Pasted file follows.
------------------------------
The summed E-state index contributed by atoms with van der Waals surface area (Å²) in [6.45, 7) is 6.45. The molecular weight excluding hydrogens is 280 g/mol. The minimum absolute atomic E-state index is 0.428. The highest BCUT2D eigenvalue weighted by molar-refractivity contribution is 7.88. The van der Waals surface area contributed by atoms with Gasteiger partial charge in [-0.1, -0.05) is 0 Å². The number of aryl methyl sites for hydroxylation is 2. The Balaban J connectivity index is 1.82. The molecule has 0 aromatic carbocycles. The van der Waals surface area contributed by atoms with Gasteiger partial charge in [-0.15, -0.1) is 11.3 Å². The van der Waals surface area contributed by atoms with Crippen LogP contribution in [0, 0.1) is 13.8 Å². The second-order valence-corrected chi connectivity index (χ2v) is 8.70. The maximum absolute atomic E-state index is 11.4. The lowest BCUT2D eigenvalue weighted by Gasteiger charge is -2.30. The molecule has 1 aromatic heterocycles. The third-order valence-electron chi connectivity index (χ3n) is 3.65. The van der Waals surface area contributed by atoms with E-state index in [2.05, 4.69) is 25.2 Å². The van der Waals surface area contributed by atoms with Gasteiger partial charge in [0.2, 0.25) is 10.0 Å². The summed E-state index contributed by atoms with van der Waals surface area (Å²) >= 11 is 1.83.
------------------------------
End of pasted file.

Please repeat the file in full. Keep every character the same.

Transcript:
The summed E-state index contributed by atoms with van der Waals surface area (Å²) in [6.45, 7) is 6.45. The molecular weight excluding hydrogens is 280 g/mol. The minimum absolute atomic E-state index is 0.428. The highest BCUT2D eigenvalue weighted by molar-refractivity contribution is 7.88. The van der Waals surface area contributed by atoms with Gasteiger partial charge in [-0.1, -0.05) is 0 Å². The number of aryl methyl sites for hydroxylation is 2. The Balaban J connectivity index is 1.82. The molecule has 0 aromatic carbocycles. The van der Waals surface area contributed by atoms with Gasteiger partial charge in [-0.15, -0.1) is 11.3 Å². The van der Waals surface area contributed by atoms with Crippen LogP contribution in [0, 0.1) is 13.8 Å². The second-order valence-corrected chi connectivity index (χ2v) is 8.70. The maximum absolute atomic E-state index is 11.4. The lowest BCUT2D eigenvalue weighted by Gasteiger charge is -2.30. The molecule has 1 aromatic heterocycles. The third-order valence-electron chi connectivity index (χ3n) is 3.65. The van der Waals surface area contributed by atoms with E-state index in [2.05, 4.69) is 25.2 Å². The van der Waals surface area contributed by atoms with Gasteiger partial charge in [0.2, 0.25) is 10.0 Å². The summed E-state index contributed by atoms with van der Waals surface area (Å²) >= 11 is 1.83.